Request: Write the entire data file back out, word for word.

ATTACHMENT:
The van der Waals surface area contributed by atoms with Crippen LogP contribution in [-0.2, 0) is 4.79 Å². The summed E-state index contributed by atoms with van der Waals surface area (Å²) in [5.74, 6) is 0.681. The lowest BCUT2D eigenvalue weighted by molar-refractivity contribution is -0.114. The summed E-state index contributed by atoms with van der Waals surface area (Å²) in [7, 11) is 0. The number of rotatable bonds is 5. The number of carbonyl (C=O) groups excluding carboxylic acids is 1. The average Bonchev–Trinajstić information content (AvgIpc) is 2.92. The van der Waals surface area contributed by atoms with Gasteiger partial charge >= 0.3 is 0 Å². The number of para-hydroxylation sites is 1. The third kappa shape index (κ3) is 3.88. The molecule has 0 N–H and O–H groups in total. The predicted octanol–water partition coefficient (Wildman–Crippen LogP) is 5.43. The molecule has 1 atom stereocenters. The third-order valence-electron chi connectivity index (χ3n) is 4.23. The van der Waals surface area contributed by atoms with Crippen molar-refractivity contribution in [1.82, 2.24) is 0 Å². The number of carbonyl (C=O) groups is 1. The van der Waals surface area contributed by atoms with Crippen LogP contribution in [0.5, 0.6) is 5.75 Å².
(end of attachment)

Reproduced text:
The van der Waals surface area contributed by atoms with Crippen LogP contribution in [-0.2, 0) is 4.79 Å². The summed E-state index contributed by atoms with van der Waals surface area (Å²) in [5.74, 6) is 0.681. The lowest BCUT2D eigenvalue weighted by molar-refractivity contribution is -0.114. The summed E-state index contributed by atoms with van der Waals surface area (Å²) in [7, 11) is 0. The number of rotatable bonds is 5. The number of carbonyl (C=O) groups excluding carboxylic acids is 1. The average Bonchev–Trinajstić information content (AvgIpc) is 2.92. The van der Waals surface area contributed by atoms with Gasteiger partial charge >= 0.3 is 0 Å². The number of para-hydroxylation sites is 1. The third kappa shape index (κ3) is 3.88. The molecule has 0 N–H and O–H groups in total. The predicted octanol–water partition coefficient (Wildman–Crippen LogP) is 5.43. The molecule has 1 atom stereocenters. The third-order valence-electron chi connectivity index (χ3n) is 4.23. The van der Waals surface area contributed by atoms with Crippen molar-refractivity contribution in [1.82, 2.24) is 0 Å². The number of carbonyl (C=O) groups is 1. The van der Waals surface area contributed by atoms with Crippen LogP contribution in [0.5, 0.6) is 5.75 Å².